Things You'll Need
When you choose a long-haired cat as a pet, you assume certain grooming responsibilities. Your long-haired cat’s fur will require frequent brushing and combing to reduce matting. However, many cats do not enjoy being groomed, so chances are that you may postpone unpleasant grooming sessions, only to have to deal with matted fur later down the road.
Work on a calm cat. Do not interrupt your pet while he or she is sleeping, eating or playing or is in an excitable state. Cats generally dislike grooming, so there's no need to make the experience any more unpleasant by choosing an inappropriate time to do the de-matting.
Check the size of your cat's hair mat. If it's bigger than your thumb, do not try to remove it yourself. Instead, take your cat to a professional groomer.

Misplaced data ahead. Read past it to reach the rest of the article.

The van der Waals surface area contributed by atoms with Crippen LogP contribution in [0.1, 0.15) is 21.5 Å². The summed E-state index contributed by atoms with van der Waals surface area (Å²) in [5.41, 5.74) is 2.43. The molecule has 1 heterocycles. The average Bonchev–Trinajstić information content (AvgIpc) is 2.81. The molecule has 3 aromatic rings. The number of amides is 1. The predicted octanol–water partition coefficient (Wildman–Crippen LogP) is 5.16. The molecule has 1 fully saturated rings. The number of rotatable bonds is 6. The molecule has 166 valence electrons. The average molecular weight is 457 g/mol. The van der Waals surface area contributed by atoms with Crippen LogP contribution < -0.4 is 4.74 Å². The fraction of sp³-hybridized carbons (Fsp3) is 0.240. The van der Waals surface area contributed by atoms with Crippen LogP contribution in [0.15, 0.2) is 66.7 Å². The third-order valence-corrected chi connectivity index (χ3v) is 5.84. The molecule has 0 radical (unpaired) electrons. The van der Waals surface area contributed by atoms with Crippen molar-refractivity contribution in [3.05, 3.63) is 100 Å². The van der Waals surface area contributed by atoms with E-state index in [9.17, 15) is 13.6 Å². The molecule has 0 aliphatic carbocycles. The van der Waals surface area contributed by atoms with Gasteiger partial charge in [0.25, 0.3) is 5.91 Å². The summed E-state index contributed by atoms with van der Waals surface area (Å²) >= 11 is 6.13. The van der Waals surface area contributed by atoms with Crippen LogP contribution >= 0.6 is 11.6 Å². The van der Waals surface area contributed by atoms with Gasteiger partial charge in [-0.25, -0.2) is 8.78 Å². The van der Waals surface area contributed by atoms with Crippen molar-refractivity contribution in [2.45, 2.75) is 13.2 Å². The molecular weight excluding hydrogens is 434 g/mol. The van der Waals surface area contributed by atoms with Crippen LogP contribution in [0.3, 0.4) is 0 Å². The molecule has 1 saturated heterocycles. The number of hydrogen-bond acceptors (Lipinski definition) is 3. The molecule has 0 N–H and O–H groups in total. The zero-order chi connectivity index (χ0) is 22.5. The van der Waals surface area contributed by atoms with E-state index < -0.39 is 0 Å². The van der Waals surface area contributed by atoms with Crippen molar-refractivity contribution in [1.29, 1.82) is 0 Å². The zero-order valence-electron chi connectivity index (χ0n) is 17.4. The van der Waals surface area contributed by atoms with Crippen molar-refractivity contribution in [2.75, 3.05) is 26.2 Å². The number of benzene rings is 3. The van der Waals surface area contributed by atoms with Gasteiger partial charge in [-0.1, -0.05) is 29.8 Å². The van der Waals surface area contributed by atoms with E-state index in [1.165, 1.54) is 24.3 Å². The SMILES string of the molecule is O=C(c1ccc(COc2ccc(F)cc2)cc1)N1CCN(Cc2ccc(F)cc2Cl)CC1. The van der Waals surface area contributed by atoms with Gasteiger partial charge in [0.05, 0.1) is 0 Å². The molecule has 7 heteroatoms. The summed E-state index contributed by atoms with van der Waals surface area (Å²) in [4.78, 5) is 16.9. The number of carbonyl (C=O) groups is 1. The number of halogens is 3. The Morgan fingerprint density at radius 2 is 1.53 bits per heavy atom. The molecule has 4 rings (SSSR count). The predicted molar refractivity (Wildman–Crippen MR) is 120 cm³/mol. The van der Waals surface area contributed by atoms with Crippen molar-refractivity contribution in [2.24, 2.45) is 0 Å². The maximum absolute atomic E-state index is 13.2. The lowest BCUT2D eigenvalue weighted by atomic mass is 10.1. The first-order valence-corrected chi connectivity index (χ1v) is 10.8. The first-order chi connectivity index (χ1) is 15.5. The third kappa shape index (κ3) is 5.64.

Brush all the hair around the mat to make sure there are no tangles.
Break up the hair in the mat using a mat rake, which is a grooming tool that can slowly and gently break down the mat.
Start with the top layer of the mat. If it's particularly thick and stubborn, break down one layer at a time. This will make it easier for you and less uncomfortable for your cat. Remove hair as it falls out and carefully keep working until you have broken apart the mat.
Avoid cutting a mat with scissors. If it seems as though clipping is the only way to remove the mat, take your cat to a professional groomer. Accidentally nicking your cat's skin is easier to do than you might think, especially if your pet is squirming while you're working.
Never tug on a mat to try to remove it. This rarely works. Additionally, it's very painful to your cat and can cause skin irritation or infection.
J. Johnson has been completing freelance writing work since September 2009. Her work includes writing website content and small client projects. Johnson holds a degree in English from North Carolina State University.